Tineke Postma, Aria Review

Aria: Tineke Postma's Lyrical Ode to Opera and Personal Expression


Tineke Postma, Aria Review

Aria: Tineke Postma’s Lyrical Ode to Opera and Personal Expression

by Ferell Aubre

Tineke-Postma-cdIn her highly anticipated 8th album, Aria, acclaimed saxophonist and composer Tineke Postma weaves a captivating tapestry of breath, space, and operatic influences inspired by Maria Callas. Aria showcases Postma’s focus on the aria musical form central to opera, an influence on Postma and one she holds dear: mainly, the expressive and lyrical singing of Maria Callas. The result is an album built upon strong lyrical melodies and a goal to let the music breathe, all while exploring diverse aria forms common to vocal solos in operas, oratorios, and cantatas. With an ensemble featuring Ben Monder on guitar, Robert Landfermann on double bass, and Tristan Renfrow on drums, the album combines free improvisations with composed music, delving into elements such as sound, space, textures, and ambiance. In addition, Aria serves as a versatile and introspective listening experience, reflecting Postma’s personal musical journey and her desire to narrate stories through her compositions and playing.

“Sankalpa” opens the project. The title means ‘setting an intention’ in Sanskrit and is something Postma does before writing or improvising. She explains, “I wrote the bass line first, which was spontaneous, and it turned out to be kind of in 9/8. Then, on top, I wrote the melody and started adding a 3⁄8 figure on top for the guitar and added a more easy-going bridge.” The melody is loosely based on the rondo aria form, giving the composition a natural flow and development of the theme. Postma’s improvisation builds ideas as her warm tone invites focused listening. Monder’s use of distortion adds a new instrument color, and his angular lines contrast Postma’s solo, further adding dimension to the song’s flow and emotional energy.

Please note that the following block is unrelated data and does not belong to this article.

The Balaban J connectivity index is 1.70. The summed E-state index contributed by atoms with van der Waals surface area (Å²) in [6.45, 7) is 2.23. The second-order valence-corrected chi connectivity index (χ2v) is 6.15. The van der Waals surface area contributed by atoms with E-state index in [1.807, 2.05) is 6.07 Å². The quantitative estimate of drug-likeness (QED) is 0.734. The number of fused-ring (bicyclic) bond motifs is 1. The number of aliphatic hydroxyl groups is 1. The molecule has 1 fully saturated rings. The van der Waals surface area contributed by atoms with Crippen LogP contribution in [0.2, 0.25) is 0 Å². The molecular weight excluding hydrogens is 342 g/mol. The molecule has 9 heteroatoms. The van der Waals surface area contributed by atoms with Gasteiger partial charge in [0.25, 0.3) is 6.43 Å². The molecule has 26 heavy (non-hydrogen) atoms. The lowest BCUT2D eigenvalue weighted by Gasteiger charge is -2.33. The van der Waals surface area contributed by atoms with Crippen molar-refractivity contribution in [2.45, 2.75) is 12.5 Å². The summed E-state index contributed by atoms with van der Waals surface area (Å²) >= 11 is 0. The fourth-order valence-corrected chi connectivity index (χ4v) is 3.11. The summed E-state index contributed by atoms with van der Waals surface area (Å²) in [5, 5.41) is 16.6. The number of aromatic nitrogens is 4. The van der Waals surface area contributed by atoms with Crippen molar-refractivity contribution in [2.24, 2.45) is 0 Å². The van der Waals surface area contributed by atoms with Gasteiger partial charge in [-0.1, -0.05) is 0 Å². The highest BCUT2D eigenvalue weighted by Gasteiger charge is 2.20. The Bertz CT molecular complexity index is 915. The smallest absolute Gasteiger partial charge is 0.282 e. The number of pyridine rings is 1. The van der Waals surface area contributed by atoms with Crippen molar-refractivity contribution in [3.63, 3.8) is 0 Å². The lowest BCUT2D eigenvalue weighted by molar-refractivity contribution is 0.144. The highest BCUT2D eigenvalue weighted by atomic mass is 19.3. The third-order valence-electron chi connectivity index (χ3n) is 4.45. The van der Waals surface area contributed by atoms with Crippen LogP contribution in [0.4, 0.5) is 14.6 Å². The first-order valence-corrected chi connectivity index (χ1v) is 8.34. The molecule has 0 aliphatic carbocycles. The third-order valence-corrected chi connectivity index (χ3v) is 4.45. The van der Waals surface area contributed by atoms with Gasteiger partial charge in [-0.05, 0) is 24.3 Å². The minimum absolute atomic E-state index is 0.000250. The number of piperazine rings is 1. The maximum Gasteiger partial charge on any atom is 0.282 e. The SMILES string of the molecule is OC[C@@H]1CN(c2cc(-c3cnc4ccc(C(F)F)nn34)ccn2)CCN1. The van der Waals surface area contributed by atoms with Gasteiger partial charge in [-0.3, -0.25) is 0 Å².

“Hymn For Hestia” is an ode to the virgin goddess of the hearth, the right ordering of domesticity, the family, the home, and the state. Postma says, “During corona, we all were locked at home; this is about that period. This song includes Carnatic rhythms and an easy motif in the beginning of the song.” Hestia’s strong but modest personality is brought to life through a strophic aria structure that is common in folk songs and hymns. The hearth is considered the heart of the home, providing warmth and light and serving as a gathering place for family members. Here the melody serves as a hearth as the ensemble finds unity and stability within its warm melodic intervals and harmony.

Aria represents a deeply personal and introspective exploration of Postma’s love for lyrical melodies, drawing inspiration from the powerful influence of opera legend Maria Callas. In addition, by incorporating various aria forms and weaving in elements such as different instrument colors, space, and textures, Postma creates a versatile and engaging listening experience. This will resonate with listeners who enjoy a fusion of innovative improvisations combined with compositions with an intentional artistic vision and desire to tell stories through music formed from the roots of jazz and European classical music.

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